As the number of Autism Spectrum Disorder (ASD) diagnoses continues to increase in recent years, the need for ASD accessible spaces is becoming more relevant. This growth in diagnoses means that it is now crucial that designers develop and transform their ways of creating a built environment to include the accommodation of mental disabilities as well as physical. Currently, under sections 4.1 and 4.2 of the 2020 Non-Domestic Building Standards Technical Handbook provided by The Scottish Government, accessible accommodations are only considered for those with reduced mobility due to a physical disability, with no consideration taken towards those who experience mental disabilities which impact the way a person interacts with the built environment.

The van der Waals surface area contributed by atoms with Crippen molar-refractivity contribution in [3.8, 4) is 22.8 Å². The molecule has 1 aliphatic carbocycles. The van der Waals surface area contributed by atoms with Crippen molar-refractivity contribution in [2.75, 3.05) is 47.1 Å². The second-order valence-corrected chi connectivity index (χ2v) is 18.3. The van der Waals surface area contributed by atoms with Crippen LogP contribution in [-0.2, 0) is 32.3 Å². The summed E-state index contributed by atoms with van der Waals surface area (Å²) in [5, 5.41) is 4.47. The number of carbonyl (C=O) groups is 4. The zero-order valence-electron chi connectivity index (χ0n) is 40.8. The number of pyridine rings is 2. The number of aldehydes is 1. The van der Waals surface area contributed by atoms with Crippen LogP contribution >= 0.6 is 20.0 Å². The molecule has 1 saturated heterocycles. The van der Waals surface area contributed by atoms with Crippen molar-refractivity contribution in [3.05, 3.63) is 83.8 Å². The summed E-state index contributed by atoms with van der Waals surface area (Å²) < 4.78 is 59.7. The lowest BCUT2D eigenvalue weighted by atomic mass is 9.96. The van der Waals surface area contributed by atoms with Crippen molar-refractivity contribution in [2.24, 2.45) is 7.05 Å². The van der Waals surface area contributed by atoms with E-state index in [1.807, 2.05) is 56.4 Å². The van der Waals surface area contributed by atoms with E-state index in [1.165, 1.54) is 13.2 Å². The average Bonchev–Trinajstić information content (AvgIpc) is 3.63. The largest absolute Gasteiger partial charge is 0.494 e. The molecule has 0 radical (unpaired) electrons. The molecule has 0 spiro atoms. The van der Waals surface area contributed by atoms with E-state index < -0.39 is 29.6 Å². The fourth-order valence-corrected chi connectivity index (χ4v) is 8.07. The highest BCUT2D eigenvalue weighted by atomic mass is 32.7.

My final major project will focus on reviewing a pre-existing grocery shop and cafe and redesigning it into a multi-use space which can be utilised comfortably by those on the autism spectrum alongside all other members of the public. By doing so, this will create a space in which autistic individuals can take partake in tending to essential wellbeing and social needs, such as completing a food shop and visiting with friends, while not feeling alienated by the world around them and experiencing a strong sense of community.